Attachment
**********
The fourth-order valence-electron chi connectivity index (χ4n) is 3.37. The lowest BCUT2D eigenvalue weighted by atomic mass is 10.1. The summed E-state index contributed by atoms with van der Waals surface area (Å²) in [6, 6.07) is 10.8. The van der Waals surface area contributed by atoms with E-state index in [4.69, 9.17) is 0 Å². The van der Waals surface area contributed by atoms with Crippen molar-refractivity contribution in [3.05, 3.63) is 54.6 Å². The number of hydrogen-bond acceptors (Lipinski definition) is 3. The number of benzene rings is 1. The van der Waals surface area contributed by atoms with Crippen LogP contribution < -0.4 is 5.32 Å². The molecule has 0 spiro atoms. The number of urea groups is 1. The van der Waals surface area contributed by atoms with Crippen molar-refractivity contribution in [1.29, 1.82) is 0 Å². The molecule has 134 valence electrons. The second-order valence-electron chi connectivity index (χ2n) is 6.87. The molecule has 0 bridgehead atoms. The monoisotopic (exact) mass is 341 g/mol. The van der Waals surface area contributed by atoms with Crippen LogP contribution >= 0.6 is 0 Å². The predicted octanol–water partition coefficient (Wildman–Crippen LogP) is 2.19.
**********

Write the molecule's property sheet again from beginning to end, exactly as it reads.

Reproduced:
The fourth-order valence-electron chi connectivity index (χ4n) is 3.37. The lowest BCUT2D eigenvalue weighted by atomic mass is 10.1. The summed E-state index contributed by atoms with van der Waals surface area (Å²) in [6, 6.07) is 10.8. The van der Waals surface area contributed by atoms with E-state index in [4.69, 9.17) is 0 Å². The van der Waals surface area contributed by atoms with Crippen molar-refractivity contribution in [3.05, 3.63) is 54.6 Å². The number of hydrogen-bond acceptors (Lipinski definition) is 3. The number of benzene rings is 1. The van der Waals surface area contributed by atoms with Crippen LogP contribution < -0.4 is 5.32 Å². The molecule has 0 spiro atoms. The number of urea groups is 1. The van der Waals surface area contributed by atoms with Crippen molar-refractivity contribution in [1.29, 1.82) is 0 Å². The molecule has 134 valence electrons. The second-order valence-electron chi connectivity index (χ2n) is 6.87. The molecule has 0 bridgehead atoms. The monoisotopic (exact) mass is 341 g/mol. The van der Waals surface area contributed by atoms with Crippen LogP contribution >= 0.6 is 0 Å². The predicted octanol–water partition coefficient (Wildman–Crippen LogP) is 2.19.